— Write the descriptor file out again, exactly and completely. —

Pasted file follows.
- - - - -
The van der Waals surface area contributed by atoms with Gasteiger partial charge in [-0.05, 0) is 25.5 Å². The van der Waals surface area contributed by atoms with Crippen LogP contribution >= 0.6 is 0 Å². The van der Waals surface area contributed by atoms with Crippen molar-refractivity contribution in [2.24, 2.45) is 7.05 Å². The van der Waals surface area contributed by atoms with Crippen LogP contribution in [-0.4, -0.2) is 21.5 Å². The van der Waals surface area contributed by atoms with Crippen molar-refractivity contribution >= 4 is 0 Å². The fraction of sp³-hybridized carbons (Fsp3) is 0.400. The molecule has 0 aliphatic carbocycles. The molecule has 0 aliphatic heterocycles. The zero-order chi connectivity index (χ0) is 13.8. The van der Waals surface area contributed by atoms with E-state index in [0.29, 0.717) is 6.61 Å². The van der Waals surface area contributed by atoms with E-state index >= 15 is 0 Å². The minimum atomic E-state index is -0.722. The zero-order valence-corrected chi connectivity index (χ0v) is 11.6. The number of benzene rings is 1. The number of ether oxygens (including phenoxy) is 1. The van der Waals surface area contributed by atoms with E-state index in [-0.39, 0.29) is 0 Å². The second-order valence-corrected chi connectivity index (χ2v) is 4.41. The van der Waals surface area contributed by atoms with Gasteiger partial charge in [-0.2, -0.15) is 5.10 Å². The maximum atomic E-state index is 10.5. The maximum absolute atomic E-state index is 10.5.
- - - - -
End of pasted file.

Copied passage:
The van der Waals surface area contributed by atoms with Gasteiger partial charge in [-0.05, 0) is 25.5 Å². The van der Waals surface area contributed by atoms with Crippen LogP contribution >= 0.6 is 0 Å². The van der Waals surface area contributed by atoms with Crippen molar-refractivity contribution in [2.24, 2.45) is 7.05 Å². The van der Waals surface area contributed by atoms with Crippen LogP contribution in [-0.4, -0.2) is 21.5 Å². The van der Waals surface area contributed by atoms with Crippen molar-refractivity contribution >= 4 is 0 Å². The fraction of sp³-hybridized carbons (Fsp3) is 0.400. The molecule has 0 aliphatic carbocycles. The molecule has 0 aliphatic heterocycles. The zero-order chi connectivity index (χ0) is 13.8. The van der Waals surface area contributed by atoms with E-state index in [0.29, 0.717) is 6.61 Å². The van der Waals surface area contributed by atoms with E-state index >= 15 is 0 Å². The minimum atomic E-state index is -0.722. The zero-order valence-corrected chi connectivity index (χ0v) is 11.6. The number of benzene rings is 1. The number of ether oxygens (including phenoxy) is 1. The van der Waals surface area contributed by atoms with E-state index in [-0.39, 0.29) is 0 Å². The second-order valence-corrected chi connectivity index (χ2v) is 4.41. The van der Waals surface area contributed by atoms with Gasteiger partial charge in [-0.2, -0.15) is 5.10 Å². The maximum atomic E-state index is 10.5. The maximum absolute atomic E-state index is 10.5.